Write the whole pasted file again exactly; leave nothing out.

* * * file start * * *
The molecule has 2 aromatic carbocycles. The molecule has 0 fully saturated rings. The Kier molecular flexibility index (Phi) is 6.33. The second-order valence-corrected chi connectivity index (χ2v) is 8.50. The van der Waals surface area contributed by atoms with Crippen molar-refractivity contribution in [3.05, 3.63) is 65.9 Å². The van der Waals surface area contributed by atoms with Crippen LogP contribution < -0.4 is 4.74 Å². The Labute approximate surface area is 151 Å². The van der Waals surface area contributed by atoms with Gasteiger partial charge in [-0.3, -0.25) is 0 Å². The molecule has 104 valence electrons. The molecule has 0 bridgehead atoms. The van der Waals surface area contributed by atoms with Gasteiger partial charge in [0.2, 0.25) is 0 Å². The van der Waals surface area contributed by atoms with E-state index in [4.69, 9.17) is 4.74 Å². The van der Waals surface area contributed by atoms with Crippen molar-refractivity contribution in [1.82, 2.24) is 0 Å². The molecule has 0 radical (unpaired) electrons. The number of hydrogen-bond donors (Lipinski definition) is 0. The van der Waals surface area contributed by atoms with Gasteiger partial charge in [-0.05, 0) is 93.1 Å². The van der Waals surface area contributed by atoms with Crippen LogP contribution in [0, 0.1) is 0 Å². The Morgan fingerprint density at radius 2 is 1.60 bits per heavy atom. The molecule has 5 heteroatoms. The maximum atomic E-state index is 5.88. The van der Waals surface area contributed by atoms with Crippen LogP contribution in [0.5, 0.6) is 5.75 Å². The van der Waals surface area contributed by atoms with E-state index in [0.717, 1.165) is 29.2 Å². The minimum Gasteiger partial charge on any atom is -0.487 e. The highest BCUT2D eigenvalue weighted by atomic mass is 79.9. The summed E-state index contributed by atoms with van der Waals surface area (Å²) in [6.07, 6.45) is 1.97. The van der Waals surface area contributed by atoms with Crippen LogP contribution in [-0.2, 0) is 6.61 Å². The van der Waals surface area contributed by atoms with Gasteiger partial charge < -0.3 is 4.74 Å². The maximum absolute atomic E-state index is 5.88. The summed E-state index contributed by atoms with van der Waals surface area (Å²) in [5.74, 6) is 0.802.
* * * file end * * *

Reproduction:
The molecule has 2 aromatic carbocycles. The molecule has 0 fully saturated rings. The Kier molecular flexibility index (Phi) is 6.33. The second-order valence-corrected chi connectivity index (χ2v) is 8.50. The van der Waals surface area contributed by atoms with Crippen molar-refractivity contribution in [3.05, 3.63) is 65.9 Å². The van der Waals surface area contributed by atoms with Crippen LogP contribution < -0.4 is 4.74 Å². The Labute approximate surface area is 151 Å². The van der Waals surface area contributed by atoms with Gasteiger partial charge in [-0.3, -0.25) is 0 Å². The molecule has 104 valence electrons. The molecule has 0 bridgehead atoms. The van der Waals surface area contributed by atoms with Gasteiger partial charge in [0.2, 0.25) is 0 Å². The van der Waals surface area contributed by atoms with E-state index in [4.69, 9.17) is 4.74 Å². The van der Waals surface area contributed by atoms with Crippen molar-refractivity contribution in [1.82, 2.24) is 0 Å². The molecule has 0 radical (unpaired) electrons. The number of hydrogen-bond donors (Lipinski definition) is 0. The van der Waals surface area contributed by atoms with Gasteiger partial charge in [-0.05, 0) is 93.1 Å². The van der Waals surface area contributed by atoms with Crippen LogP contribution in [0, 0.1) is 0 Å². The Morgan fingerprint density at radius 2 is 1.60 bits per heavy atom. The molecule has 5 heteroatoms. The maximum atomic E-state index is 5.88. The van der Waals surface area contributed by atoms with Crippen LogP contribution in [0.5, 0.6) is 5.75 Å². The van der Waals surface area contributed by atoms with E-state index in [0.717, 1.165) is 29.2 Å². The minimum Gasteiger partial charge on any atom is -0.487 e. The highest BCUT2D eigenvalue weighted by atomic mass is 79.9. The summed E-state index contributed by atoms with van der Waals surface area (Å²) in [6.07, 6.45) is 1.97. The van der Waals surface area contributed by atoms with Crippen LogP contribution in [-0.2, 0) is 6.61 Å². The van der Waals surface area contributed by atoms with Gasteiger partial charge < -0.3 is 4.74 Å². The maximum absolute atomic E-state index is 5.88. The summed E-state index contributed by atoms with van der Waals surface area (Å²) in [5.74, 6) is 0.802.